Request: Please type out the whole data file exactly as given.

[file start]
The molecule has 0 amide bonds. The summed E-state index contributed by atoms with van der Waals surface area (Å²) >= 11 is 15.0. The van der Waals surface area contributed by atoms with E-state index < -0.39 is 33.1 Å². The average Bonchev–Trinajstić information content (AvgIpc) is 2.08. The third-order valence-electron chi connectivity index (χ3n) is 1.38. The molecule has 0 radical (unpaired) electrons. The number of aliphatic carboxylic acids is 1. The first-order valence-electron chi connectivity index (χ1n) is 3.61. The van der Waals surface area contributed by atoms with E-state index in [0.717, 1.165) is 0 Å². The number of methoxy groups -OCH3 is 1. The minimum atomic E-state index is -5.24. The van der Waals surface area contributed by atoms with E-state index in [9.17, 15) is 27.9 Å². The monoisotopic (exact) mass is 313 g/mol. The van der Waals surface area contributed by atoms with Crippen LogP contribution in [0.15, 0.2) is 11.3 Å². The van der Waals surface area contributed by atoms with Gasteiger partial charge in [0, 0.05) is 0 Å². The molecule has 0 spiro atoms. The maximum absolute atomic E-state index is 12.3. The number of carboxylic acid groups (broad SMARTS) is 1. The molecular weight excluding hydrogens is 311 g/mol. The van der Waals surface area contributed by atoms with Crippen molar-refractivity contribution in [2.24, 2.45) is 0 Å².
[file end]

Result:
The molecule has 0 amide bonds. The summed E-state index contributed by atoms with van der Waals surface area (Å²) >= 11 is 15.0. The van der Waals surface area contributed by atoms with E-state index < -0.39 is 33.1 Å². The average Bonchev–Trinajstić information content (AvgIpc) is 2.08. The third-order valence-electron chi connectivity index (χ3n) is 1.38. The molecule has 0 radical (unpaired) electrons. The number of aliphatic carboxylic acids is 1. The first-order valence-electron chi connectivity index (χ1n) is 3.61. The van der Waals surface area contributed by atoms with E-state index in [0.717, 1.165) is 0 Å². The number of methoxy groups -OCH3 is 1. The minimum atomic E-state index is -5.24. The van der Waals surface area contributed by atoms with E-state index in [9.17, 15) is 27.9 Å². The monoisotopic (exact) mass is 313 g/mol. The van der Waals surface area contributed by atoms with Crippen LogP contribution in [0.15, 0.2) is 11.3 Å². The van der Waals surface area contributed by atoms with Gasteiger partial charge in [0, 0.05) is 0 Å². The molecule has 0 spiro atoms. The maximum absolute atomic E-state index is 12.3. The number of carboxylic acid groups (broad SMARTS) is 1. The molecular weight excluding hydrogens is 311 g/mol. The van der Waals surface area contributed by atoms with Crippen molar-refractivity contribution in [2.24, 2.45) is 0 Å².